Since its inception in 1983 as the African American Studies residence, Seventh Street House has contributed in significant ways to Bucknell’s attempts at achieving diversity. The house has offered a residential experience that has deepened an appreciation for the struggles endured by people of African ancestry. The House has always sought “to foster a sense of community and promote campus-wide intellectual development” regarding the Black experience. Originally a house for females interested in African-American Women’s Studies, 7th Street House has changed over time. With the closing of Edwards’ House, the African-American Studies House for men, 7th Street House became co-ed. It became the only residence dedicated to simultaneously living in and learning about the Black experience on campus. With the joining of the two residences, any student seeking to live in the house had to take or to have taken one course or more in Black Studies. As this brief history is intended to convey, the mission of 7th Street House predates and embodies the goals set forth in The Plan for Bucknell.

In The Plan for Bucknell, the University commits itself to strengthening the academic core. Students who wish to live in Seventh Street House must have documented commitment to academic studies in the Black Diaspora or an intellectual interest in such studies. In doing so, students have a basis for understanding some of the reasons for the house’s existence and an academic basis on which to interact in an intellectually significant manner with other members of the household and the Bucknell community. Deepening the residential learning experience and enhancing diversity are two goals of The Plan for Bucknell echoed in the mission of the house. This residence combines living and learning through a critical appraisal of the Black Diaspora as represented at Bucknell University and throughout the world.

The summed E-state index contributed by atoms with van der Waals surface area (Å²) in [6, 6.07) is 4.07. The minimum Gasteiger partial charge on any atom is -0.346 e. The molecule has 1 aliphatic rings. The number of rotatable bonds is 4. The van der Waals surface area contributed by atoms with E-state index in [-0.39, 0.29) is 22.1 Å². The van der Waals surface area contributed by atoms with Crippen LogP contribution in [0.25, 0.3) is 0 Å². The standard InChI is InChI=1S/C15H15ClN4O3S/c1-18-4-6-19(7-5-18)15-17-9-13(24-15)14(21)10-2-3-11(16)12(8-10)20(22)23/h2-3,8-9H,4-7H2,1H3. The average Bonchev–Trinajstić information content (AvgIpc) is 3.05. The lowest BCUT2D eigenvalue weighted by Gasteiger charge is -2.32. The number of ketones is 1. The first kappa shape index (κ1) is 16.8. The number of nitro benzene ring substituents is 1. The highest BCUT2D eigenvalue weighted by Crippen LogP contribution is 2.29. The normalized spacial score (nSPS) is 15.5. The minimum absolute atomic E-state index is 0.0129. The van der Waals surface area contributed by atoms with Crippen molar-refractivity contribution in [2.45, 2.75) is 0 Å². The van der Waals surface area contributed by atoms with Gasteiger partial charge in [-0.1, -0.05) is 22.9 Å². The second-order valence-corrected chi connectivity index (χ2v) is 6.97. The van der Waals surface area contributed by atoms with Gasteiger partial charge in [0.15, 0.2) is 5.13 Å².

The Black experience at Bucknell is not confined to students from the US, or black students only; it represents the Black Diaspora. The importance of having an academic focus versus race-based criteria for living in the house allows for integration and ensures intellectual and historical context for understanding the black experience. As reflected in the three Black Studies minors at Bucknell—African-American, Caribbean, and African—the Black Diaspora is formally represented in the curriculum. Through its co-curricular activities, Seventh Street House exposes the campus community to the various cultures that constitute the Black Diaspora. As a residential learning experience, residents of the house will also be afforded opportunities to engage in activities pertinent to black people beyond Bucknell.

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